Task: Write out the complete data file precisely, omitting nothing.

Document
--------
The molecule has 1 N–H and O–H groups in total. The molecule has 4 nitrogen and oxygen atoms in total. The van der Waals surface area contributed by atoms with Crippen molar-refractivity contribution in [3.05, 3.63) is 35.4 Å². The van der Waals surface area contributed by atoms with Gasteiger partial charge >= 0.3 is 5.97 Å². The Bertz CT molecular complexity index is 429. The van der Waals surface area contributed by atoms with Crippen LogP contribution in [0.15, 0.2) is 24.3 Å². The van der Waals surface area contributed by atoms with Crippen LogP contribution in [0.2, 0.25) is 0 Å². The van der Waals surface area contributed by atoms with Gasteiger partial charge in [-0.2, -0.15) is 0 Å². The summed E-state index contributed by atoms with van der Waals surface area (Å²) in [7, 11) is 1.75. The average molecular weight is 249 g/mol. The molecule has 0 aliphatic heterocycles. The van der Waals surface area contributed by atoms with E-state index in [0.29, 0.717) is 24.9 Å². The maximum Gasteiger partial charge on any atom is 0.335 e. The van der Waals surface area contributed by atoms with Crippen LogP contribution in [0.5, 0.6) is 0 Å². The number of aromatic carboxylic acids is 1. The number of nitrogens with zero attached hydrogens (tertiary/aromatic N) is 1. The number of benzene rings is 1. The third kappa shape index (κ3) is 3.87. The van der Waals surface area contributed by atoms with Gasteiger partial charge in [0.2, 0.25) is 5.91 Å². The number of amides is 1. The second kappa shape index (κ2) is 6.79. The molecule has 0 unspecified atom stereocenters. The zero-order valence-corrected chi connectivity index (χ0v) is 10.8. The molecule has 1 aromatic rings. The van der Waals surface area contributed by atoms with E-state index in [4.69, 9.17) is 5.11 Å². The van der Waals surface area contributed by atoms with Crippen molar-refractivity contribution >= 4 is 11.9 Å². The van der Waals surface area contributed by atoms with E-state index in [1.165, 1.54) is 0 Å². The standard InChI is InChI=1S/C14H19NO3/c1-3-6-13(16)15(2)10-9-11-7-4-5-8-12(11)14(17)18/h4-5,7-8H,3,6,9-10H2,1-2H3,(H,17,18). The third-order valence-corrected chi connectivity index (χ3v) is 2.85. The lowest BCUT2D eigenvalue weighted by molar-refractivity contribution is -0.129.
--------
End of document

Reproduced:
The molecule has 1 N–H and O–H groups in total. The molecule has 4 nitrogen and oxygen atoms in total. The van der Waals surface area contributed by atoms with Crippen molar-refractivity contribution in [3.05, 3.63) is 35.4 Å². The van der Waals surface area contributed by atoms with Gasteiger partial charge >= 0.3 is 5.97 Å². The Bertz CT molecular complexity index is 429. The van der Waals surface area contributed by atoms with Crippen LogP contribution in [0.15, 0.2) is 24.3 Å². The van der Waals surface area contributed by atoms with Crippen LogP contribution in [0.2, 0.25) is 0 Å². The van der Waals surface area contributed by atoms with Gasteiger partial charge in [-0.2, -0.15) is 0 Å². The summed E-state index contributed by atoms with van der Waals surface area (Å²) in [7, 11) is 1.75. The average molecular weight is 249 g/mol. The molecule has 0 aliphatic heterocycles. The van der Waals surface area contributed by atoms with E-state index in [0.29, 0.717) is 24.9 Å². The maximum Gasteiger partial charge on any atom is 0.335 e. The van der Waals surface area contributed by atoms with Crippen LogP contribution in [0.5, 0.6) is 0 Å². The number of aromatic carboxylic acids is 1. The number of nitrogens with zero attached hydrogens (tertiary/aromatic N) is 1. The number of benzene rings is 1. The third kappa shape index (κ3) is 3.87. The van der Waals surface area contributed by atoms with Gasteiger partial charge in [0.2, 0.25) is 5.91 Å². The number of amides is 1. The second kappa shape index (κ2) is 6.79. The molecule has 0 unspecified atom stereocenters. The zero-order valence-corrected chi connectivity index (χ0v) is 10.8. The molecule has 1 aromatic rings. The van der Waals surface area contributed by atoms with E-state index in [4.69, 9.17) is 5.11 Å². The van der Waals surface area contributed by atoms with Crippen molar-refractivity contribution >= 4 is 11.9 Å². The van der Waals surface area contributed by atoms with E-state index in [1.165, 1.54) is 0 Å². The standard InChI is InChI=1S/C14H19NO3/c1-3-6-13(16)15(2)10-9-11-7-4-5-8-12(11)14(17)18/h4-5,7-8H,3,6,9-10H2,1-2H3,(H,17,18). The third-order valence-corrected chi connectivity index (χ3v) is 2.85. The lowest BCUT2D eigenvalue weighted by molar-refractivity contribution is -0.129.